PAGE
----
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Career Clusters: Forecasting Demand for High School through College Jobs

Career Clusters

Forecasting Demand for High School through College Jobs

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A postsecondary education is the best path to the middle class, but others exist. Career Clusters: Forecasting Demand for High School through College Jobs examines the most promising opportunity for job seekers of varying education levels.

Key Findings


While jobs for workers with high school diplomas are in decline, they still exist.

Jobs for middle skill workers (jobs for workers with some college, a certificate, or an Associate’s degree) will make up 29 percent of the workforce by 2018.

Manufacturing will continue to decline in total employment, but retiring Baby Boomers will create 2 million job openings.

The gender gap in wages varies greatly from cluster to cluster. For example, the gap in Architecture and Construction is $2,000; in Health Science, it is $69,000.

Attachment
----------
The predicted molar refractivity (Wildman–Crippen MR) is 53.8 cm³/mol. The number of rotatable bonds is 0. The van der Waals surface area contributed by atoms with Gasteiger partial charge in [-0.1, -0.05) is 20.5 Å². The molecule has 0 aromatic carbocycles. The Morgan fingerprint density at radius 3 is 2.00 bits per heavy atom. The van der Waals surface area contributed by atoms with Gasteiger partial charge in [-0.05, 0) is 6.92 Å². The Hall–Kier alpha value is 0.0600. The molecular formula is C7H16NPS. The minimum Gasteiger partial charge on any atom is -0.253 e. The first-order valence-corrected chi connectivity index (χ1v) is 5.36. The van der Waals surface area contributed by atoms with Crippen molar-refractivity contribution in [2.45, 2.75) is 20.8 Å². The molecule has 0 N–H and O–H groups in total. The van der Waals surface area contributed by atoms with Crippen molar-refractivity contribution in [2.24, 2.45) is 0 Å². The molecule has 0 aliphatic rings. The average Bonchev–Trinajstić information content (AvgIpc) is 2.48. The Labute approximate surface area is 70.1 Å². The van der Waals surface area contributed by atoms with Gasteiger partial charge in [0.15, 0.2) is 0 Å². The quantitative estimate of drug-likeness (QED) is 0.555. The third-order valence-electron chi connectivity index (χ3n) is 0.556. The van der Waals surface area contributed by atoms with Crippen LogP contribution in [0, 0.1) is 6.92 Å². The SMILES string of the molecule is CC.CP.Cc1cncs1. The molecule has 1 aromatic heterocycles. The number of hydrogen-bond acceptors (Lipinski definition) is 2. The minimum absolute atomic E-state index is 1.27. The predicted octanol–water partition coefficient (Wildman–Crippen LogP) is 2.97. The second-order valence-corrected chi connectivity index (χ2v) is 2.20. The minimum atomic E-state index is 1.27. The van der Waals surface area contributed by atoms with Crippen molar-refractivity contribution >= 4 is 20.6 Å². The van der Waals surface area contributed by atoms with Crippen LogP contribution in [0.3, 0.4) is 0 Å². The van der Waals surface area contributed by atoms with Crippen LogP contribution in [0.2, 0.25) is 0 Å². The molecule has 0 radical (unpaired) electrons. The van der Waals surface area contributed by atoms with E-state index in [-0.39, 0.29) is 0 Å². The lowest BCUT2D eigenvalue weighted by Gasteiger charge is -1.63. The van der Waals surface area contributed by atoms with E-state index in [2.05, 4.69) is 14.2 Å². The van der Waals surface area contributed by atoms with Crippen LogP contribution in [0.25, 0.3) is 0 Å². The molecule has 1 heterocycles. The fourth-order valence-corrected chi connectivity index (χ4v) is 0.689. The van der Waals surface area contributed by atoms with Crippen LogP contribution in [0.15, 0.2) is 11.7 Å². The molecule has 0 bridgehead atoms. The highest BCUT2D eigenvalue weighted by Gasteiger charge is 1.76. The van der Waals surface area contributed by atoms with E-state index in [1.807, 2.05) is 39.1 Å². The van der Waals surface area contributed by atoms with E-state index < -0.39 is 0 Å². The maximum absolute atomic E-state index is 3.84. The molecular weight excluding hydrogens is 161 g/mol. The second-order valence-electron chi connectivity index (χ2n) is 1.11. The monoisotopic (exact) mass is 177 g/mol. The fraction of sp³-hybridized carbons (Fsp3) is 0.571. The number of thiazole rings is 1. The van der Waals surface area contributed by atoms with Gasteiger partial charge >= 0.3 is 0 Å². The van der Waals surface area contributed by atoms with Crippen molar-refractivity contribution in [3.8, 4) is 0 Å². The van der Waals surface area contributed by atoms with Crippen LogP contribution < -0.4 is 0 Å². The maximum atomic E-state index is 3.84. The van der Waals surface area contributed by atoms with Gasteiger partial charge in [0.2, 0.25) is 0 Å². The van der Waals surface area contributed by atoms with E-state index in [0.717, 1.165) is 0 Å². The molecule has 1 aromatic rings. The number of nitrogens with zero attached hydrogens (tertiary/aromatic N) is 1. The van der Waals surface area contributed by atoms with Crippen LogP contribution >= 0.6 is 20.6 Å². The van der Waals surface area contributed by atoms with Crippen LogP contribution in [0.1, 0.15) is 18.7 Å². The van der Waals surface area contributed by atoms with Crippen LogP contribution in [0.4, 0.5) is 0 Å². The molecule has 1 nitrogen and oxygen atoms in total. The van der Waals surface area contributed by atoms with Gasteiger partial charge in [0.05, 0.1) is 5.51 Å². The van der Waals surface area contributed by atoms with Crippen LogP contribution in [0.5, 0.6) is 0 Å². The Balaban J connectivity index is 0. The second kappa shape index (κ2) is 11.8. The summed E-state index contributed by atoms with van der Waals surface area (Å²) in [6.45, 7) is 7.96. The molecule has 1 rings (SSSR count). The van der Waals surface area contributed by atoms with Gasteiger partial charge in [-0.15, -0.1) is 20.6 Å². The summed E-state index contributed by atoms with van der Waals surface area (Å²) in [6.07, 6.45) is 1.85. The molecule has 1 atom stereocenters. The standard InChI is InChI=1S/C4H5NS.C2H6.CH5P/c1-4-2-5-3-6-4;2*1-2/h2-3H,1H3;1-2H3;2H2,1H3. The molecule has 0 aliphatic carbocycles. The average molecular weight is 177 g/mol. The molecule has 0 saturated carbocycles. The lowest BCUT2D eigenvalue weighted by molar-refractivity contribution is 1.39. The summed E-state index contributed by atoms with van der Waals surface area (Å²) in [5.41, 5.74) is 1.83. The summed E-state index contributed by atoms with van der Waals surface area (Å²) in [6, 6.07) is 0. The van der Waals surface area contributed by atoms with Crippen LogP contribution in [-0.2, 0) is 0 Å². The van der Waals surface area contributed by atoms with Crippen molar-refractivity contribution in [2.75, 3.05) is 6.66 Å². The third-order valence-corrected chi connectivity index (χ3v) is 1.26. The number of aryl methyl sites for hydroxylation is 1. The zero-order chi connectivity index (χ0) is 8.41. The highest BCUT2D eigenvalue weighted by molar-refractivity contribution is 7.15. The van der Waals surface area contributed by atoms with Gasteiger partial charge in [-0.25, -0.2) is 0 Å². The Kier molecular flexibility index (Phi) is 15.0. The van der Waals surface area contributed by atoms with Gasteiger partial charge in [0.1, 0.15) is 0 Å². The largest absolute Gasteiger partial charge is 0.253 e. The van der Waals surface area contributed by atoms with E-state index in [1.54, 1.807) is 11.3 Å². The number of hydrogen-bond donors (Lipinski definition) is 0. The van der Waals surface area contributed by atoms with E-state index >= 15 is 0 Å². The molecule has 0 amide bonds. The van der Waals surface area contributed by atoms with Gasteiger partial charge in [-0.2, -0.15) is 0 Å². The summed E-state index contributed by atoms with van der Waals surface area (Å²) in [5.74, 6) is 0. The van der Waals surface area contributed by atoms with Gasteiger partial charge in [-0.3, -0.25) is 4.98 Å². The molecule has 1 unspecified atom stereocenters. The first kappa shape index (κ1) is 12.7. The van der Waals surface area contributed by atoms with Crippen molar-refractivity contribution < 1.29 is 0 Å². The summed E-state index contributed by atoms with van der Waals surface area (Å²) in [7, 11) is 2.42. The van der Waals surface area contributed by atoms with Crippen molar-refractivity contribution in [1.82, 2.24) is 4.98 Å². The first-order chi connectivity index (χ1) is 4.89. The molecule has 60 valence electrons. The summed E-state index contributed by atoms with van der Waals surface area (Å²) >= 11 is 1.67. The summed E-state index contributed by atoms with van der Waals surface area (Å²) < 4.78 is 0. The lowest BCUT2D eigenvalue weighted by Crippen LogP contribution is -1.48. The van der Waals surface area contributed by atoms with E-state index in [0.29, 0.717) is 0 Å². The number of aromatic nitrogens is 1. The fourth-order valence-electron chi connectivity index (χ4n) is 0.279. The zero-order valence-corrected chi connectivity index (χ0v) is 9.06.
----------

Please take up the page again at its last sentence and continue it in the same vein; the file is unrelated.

Interactive Map

Gender Wage Gap Interactive Tool: Explore the data on the gender wage gap by college major using our interactive tool.

Source: Georgetown University Center on Education and the Workforce analysis of American Community Survey, 2009–2016 (pooled) of bachelor’s degree holders without advanced degrees, age 25-59 working full-time full-year.


The best pathway to the middle class is through postsecondary education, but not everyone goes directly from high school to college. Are those who enter the workforce directly from high school doomed to work minimum wage jobs? In Career Clusters, we examine which sectors of the labor market afford individuals the best route to a middle-class income. Using forecasts, we identify the most promising clusters for job seekers with a high school diploma or less, middle skills such as a certificate or Associate’s degree, and those with Bachelor’s degrees or better.

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Full Report
Executive Summary
Press Release